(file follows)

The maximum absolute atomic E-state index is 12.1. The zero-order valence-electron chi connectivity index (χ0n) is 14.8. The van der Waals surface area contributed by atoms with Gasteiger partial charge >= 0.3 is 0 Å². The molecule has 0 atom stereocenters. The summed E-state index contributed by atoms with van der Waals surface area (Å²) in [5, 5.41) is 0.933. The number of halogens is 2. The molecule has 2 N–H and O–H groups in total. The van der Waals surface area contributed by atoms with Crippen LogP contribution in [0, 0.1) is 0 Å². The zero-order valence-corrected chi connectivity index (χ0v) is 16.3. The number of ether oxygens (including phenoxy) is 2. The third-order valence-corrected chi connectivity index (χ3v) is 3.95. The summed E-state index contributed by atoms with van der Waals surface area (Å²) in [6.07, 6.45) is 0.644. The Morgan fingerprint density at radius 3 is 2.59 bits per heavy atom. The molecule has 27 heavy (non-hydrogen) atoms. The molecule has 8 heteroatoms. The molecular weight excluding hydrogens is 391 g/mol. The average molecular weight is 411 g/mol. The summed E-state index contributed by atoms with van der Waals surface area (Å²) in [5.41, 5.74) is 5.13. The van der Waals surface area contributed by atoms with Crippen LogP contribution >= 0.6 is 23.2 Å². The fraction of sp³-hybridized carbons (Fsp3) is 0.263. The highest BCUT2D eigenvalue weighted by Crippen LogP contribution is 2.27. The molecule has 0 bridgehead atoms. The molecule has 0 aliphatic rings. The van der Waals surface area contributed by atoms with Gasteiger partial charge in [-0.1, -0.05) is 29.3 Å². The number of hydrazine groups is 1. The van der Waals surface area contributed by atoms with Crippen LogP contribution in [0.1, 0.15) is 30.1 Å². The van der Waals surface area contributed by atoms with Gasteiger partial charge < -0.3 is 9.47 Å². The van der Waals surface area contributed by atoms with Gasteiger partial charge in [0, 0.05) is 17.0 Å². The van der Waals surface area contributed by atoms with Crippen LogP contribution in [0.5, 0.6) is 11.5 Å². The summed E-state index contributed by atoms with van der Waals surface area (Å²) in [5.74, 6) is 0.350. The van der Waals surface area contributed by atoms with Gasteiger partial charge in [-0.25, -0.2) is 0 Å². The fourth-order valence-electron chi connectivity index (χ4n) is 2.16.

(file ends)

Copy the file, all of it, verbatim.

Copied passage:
The maximum absolute atomic E-state index is 12.1. The zero-order valence-electron chi connectivity index (χ0n) is 14.8. The van der Waals surface area contributed by atoms with Gasteiger partial charge >= 0.3 is 0 Å². The molecule has 0 atom stereocenters. The summed E-state index contributed by atoms with van der Waals surface area (Å²) in [5, 5.41) is 0.933. The number of halogens is 2. The molecule has 2 N–H and O–H groups in total. The van der Waals surface area contributed by atoms with Crippen LogP contribution in [0, 0.1) is 0 Å². The zero-order valence-corrected chi connectivity index (χ0v) is 16.3. The number of ether oxygens (including phenoxy) is 2. The third-order valence-corrected chi connectivity index (χ3v) is 3.95. The summed E-state index contributed by atoms with van der Waals surface area (Å²) in [6.07, 6.45) is 0.644. The Morgan fingerprint density at radius 3 is 2.59 bits per heavy atom. The molecule has 27 heavy (non-hydrogen) atoms. The molecule has 8 heteroatoms. The molecular weight excluding hydrogens is 391 g/mol. The average molecular weight is 411 g/mol. The summed E-state index contributed by atoms with van der Waals surface area (Å²) in [5.41, 5.74) is 5.13. The van der Waals surface area contributed by atoms with Crippen LogP contribution >= 0.6 is 23.2 Å². The fraction of sp³-hybridized carbons (Fsp3) is 0.263. The highest BCUT2D eigenvalue weighted by Crippen LogP contribution is 2.27. The molecule has 0 bridgehead atoms. The molecule has 0 aliphatic rings. The van der Waals surface area contributed by atoms with Gasteiger partial charge in [-0.1, -0.05) is 29.3 Å². The number of hydrazine groups is 1. The van der Waals surface area contributed by atoms with Crippen LogP contribution in [0.1, 0.15) is 30.1 Å². The van der Waals surface area contributed by atoms with Gasteiger partial charge < -0.3 is 9.47 Å². The van der Waals surface area contributed by atoms with Gasteiger partial charge in [0, 0.05) is 17.0 Å². The van der Waals surface area contributed by atoms with Crippen LogP contribution in [0.5, 0.6) is 11.5 Å². The summed E-state index contributed by atoms with van der Waals surface area (Å²) in [5.74, 6) is 0.350. The van der Waals surface area contributed by atoms with Gasteiger partial charge in [-0.25, -0.2) is 0 Å². The fourth-order valence-electron chi connectivity index (χ4n) is 2.16.